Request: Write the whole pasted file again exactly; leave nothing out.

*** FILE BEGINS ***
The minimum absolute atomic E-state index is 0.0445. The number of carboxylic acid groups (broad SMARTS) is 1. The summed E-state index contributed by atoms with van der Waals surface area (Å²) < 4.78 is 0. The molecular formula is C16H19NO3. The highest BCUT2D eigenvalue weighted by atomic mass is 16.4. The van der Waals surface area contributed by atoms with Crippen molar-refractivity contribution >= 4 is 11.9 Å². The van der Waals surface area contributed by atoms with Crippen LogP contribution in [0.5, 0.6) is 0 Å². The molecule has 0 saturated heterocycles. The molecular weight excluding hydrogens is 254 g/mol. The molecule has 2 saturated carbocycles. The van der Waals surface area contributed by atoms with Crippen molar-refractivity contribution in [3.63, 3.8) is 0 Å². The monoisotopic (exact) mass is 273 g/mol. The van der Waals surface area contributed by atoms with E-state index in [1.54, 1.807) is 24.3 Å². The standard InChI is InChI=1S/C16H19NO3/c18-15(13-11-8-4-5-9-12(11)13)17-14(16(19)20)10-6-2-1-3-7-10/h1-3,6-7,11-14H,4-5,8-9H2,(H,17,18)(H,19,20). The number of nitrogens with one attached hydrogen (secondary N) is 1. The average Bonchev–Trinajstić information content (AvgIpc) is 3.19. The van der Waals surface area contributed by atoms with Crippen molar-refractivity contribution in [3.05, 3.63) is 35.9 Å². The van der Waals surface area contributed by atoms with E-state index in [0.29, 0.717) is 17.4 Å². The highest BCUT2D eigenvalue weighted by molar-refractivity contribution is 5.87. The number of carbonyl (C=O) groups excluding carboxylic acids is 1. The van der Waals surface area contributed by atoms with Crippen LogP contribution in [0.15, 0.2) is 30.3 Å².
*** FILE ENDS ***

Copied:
The minimum absolute atomic E-state index is 0.0445. The number of carboxylic acid groups (broad SMARTS) is 1. The summed E-state index contributed by atoms with van der Waals surface area (Å²) < 4.78 is 0. The molecular formula is C16H19NO3. The highest BCUT2D eigenvalue weighted by atomic mass is 16.4. The van der Waals surface area contributed by atoms with Crippen molar-refractivity contribution >= 4 is 11.9 Å². The van der Waals surface area contributed by atoms with Crippen LogP contribution in [0.5, 0.6) is 0 Å². The molecule has 0 saturated heterocycles. The molecular weight excluding hydrogens is 254 g/mol. The molecule has 2 saturated carbocycles. The van der Waals surface area contributed by atoms with Crippen molar-refractivity contribution in [3.63, 3.8) is 0 Å². The monoisotopic (exact) mass is 273 g/mol. The van der Waals surface area contributed by atoms with E-state index in [1.54, 1.807) is 24.3 Å². The standard InChI is InChI=1S/C16H19NO3/c18-15(13-11-8-4-5-9-12(11)13)17-14(16(19)20)10-6-2-1-3-7-10/h1-3,6-7,11-14H,4-5,8-9H2,(H,17,18)(H,19,20). The number of nitrogens with one attached hydrogen (secondary N) is 1. The average Bonchev–Trinajstić information content (AvgIpc) is 3.19. The van der Waals surface area contributed by atoms with Crippen molar-refractivity contribution in [3.05, 3.63) is 35.9 Å². The van der Waals surface area contributed by atoms with E-state index in [0.29, 0.717) is 17.4 Å². The highest BCUT2D eigenvalue weighted by molar-refractivity contribution is 5.87. The number of carbonyl (C=O) groups excluding carboxylic acids is 1. The van der Waals surface area contributed by atoms with Crippen LogP contribution in [0.15, 0.2) is 30.3 Å².